DEFINITION of 'Flip-Over Pill'

A type of poison pill strategy in which shareholders have the option to purchase shares in the acquiring company at a deeply-discounted price. A flip-over pill is a shareholder rights plan used as a defense against hostile takeovers, and is one of the more commonly-used poison pill strategies. The rights plan can be included in the bylaws of the company, meaning that it must be permitted by an acquiring company.

BREAKING DOWN 'Flip-Over Pill'

Poison pill rights are usually worthless, until a hostile takeover or merger plan comes into play. In the event of a potential or actual merger, the flip-over plan encourages all shareholders to purchase shares of the acquiring company, which would dilute the equity interest of existing shareholders in the acquiring company who are not permitted to participate.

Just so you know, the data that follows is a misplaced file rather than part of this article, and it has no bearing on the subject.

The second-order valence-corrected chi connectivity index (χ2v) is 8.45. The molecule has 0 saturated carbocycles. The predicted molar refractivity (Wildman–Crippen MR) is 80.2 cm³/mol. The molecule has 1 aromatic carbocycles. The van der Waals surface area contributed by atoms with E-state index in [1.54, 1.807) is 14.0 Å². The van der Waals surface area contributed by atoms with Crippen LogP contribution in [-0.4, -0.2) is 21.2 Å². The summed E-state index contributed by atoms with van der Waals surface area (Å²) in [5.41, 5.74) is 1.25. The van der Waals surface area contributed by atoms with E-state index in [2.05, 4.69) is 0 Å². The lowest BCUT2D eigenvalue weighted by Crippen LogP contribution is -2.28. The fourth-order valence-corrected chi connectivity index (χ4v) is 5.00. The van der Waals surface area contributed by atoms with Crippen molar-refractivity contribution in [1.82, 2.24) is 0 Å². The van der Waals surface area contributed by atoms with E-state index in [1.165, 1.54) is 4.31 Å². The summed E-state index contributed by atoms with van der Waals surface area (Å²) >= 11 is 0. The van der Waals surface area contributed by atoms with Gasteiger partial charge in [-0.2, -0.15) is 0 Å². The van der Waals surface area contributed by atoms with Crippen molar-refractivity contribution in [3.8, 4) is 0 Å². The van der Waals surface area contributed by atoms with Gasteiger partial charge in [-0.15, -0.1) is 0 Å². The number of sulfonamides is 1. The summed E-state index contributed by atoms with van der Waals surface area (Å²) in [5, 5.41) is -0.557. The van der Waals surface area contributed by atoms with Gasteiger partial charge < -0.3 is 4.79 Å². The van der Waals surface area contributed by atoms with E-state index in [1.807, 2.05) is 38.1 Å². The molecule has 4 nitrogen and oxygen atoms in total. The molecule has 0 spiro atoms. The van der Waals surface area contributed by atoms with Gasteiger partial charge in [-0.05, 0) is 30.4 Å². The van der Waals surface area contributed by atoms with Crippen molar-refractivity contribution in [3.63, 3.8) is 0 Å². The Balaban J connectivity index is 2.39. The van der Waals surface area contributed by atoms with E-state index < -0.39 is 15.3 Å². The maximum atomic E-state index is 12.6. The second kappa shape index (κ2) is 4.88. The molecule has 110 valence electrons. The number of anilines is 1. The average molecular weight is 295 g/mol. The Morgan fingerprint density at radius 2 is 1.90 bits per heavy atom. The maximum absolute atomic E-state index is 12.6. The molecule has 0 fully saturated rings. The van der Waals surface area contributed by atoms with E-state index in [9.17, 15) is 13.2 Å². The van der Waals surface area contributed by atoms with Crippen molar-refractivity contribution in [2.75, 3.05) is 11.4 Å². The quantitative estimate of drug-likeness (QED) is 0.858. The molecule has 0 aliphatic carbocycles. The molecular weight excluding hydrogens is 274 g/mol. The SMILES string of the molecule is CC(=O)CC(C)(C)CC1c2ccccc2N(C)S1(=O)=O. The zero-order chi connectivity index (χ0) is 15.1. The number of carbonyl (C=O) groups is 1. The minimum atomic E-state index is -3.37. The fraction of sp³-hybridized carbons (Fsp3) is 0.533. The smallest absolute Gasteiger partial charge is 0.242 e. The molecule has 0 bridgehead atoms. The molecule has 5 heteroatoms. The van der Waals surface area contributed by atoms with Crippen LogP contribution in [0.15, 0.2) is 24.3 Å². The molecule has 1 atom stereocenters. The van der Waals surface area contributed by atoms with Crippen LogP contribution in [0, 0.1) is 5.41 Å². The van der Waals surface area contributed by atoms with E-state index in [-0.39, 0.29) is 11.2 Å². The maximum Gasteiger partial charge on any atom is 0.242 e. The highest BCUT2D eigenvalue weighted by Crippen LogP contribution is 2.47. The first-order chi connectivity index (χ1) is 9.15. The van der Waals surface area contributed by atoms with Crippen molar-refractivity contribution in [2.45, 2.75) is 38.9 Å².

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RELATED FAQS
  1. What is the difference between a "flip-in" and "flip-over" poison pill?

    Learn about strategies used to defend against hostile takeovers, what a poison pill is and the difference between a flip-in ... Read Answer >>
  2. How effective is a poison pill defense against a hostile takeover?

    Learn about the different types of poison pill strategies that target companies use to prevent hostile takeovers, and understand ... Read Answer >>
  3. What is the difference between a poison pill defense and a suicide pill defense?

    Learn about different strategies a company uses to prevent hostile takeovers and the main difference between a poison pill ... Read Answer >>
  4. Why is a shareholder rights plan called a "poison pill?"

    Discover why shareholder rights plans are often called "poison pills" to fight hostile takeovers and give smaller corporations ... Read Answer >>
  5. How are corporate poison pills regulated in the United States?

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